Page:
My formative high school years was once a volatile mixture of depression, recklessness, and enthusiasm. Not because of some social status that kept me outside of the clique. Cliques didn't interest me; most of the friendships that I developed during my sprightful youth have stayed in my life. Yet I can recall those glorious days in the mid-90s passing green lockers bulging out from the smooth walls in the hallway while Stone Temple Pilots rocked our innocence into the vastness of grunge. And that's about the time we started some conversations with "I think the Bengals will actually surprise people."
It's impossible to have so many first-round picks that were selected early in the round not to impress their mighty will. An army of top-ten selections and the Bengals are going bitch-slap the competition into the Enchantment Under the Sea. Those were actual points being argued "back in the day" as we embraced the time of year before a regular season game would be played. You know, when we were most hopeful.
Between 1992-2003, the Bengals had seven top-ten picks. Three were selected first overall, including back-to-back No. 1 selections in 1994 (Dan Wilkinson) and 1995 (Ki-Jana Carter).
Yet these weren't jig-saw pieces that were added to give Cincinnati a pristine picture of success. These guys were expected to reverse so much misfortune that when they failed to single-handedly wipe out the "Lost Decade" or the "Age of Helplessism", they were critically disappointing.
Those were just a fraction of our experiences back then. It's foundation that conceived bitter core of Bengals fans that even exist today, orgasmically shredding owner Mike Brown. Many newer and younger fans never faced those times. Never watched an unqualified head coach or someone hired that historically failed. Bad picks, compounded by awful luck, was a staple of our experiences and most of us are glad that younger fans only had to read about it. Not experience it.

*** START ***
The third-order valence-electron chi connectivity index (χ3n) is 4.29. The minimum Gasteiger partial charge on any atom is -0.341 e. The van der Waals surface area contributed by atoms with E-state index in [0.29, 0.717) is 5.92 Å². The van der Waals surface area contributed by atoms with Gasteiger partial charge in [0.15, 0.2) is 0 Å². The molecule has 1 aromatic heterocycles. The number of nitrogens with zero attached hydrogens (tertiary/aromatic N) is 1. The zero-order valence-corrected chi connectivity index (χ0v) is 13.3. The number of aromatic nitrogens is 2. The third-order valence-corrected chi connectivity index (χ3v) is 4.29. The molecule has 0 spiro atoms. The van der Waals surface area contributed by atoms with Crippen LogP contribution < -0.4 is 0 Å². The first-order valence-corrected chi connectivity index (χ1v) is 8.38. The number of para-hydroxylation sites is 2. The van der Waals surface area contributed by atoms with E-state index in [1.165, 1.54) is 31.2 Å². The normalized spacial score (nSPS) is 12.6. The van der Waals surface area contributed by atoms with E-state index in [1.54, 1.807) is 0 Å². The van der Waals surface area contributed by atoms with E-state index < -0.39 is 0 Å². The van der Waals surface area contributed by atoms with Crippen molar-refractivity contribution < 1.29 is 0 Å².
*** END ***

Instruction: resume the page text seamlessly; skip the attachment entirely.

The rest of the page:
Because now that's all changed.
Draft picks are no longer designated with the "save our franchise" labels. Instead they've become components to a greater picture, filling gaps where gaps need enhancement. It's not desperate rebuilding that falls in love with predraft workouts. It's the luxurious add-ons to the already sweet ride that we're buying at the dealership. There's options, planning; a bit choosey too.
Granted the successes that Cincinnati has shown booted the Bengals out of their old digs from the top-ten during the annual draft. But the actual successes of drafting quality players, greatly due to Duke Tobin's relentless work and impressive eye for talent, has struck the perfect chord.
Look at Cincinnati's class this year.
Save for injuries, there's a significant possibility that no one selected this year will start the regular season opener against the Chicago Bears. Tyler Eifert figures to play opposite Jermaine Gresham in a variety of roles, greatly enhancing the passing game. So will running back Giovani Bernard, who will finally add the one-two punch in Cincinnati's running game that Marvin Lewis and Jay Gruden have dreamed up since 2011.
Margus Hunt figures to be the contingency plan if they're unable to re-sign Michael Johnson next year. Shawn Williams will compete for the starting safety job against Taylor Mays and Jeromy Miles. Sean Porter should enhance special teams, greatly adding depth at linebacker.
Where's the need to find starters? Where's the demand for earth-shattering talent that redefines an organization? Move along, we say, to another poor organization looking for a messiah of change.
Tanner Hawkinson is Paul Alexander's coveted versatile backup lineman that could, theoretically, backup all five positions. Cobi Hamilton adds to the passing game. Rex Burkhead helps special teams and possibly the offense during third down situations (though Giovani figures more into that role). Reid Fragel is some freaky athletic offensive tackle that stands six-foot-big with experience at tight end, adding a new dimension to the jumbo package.
The greatness of Cincinnati's draft today, unlike our mullet-loving, jean-rolling, moose-sculped heads days in high school, our rookies are now contributors. Not false messiahs expected to do the unexpected.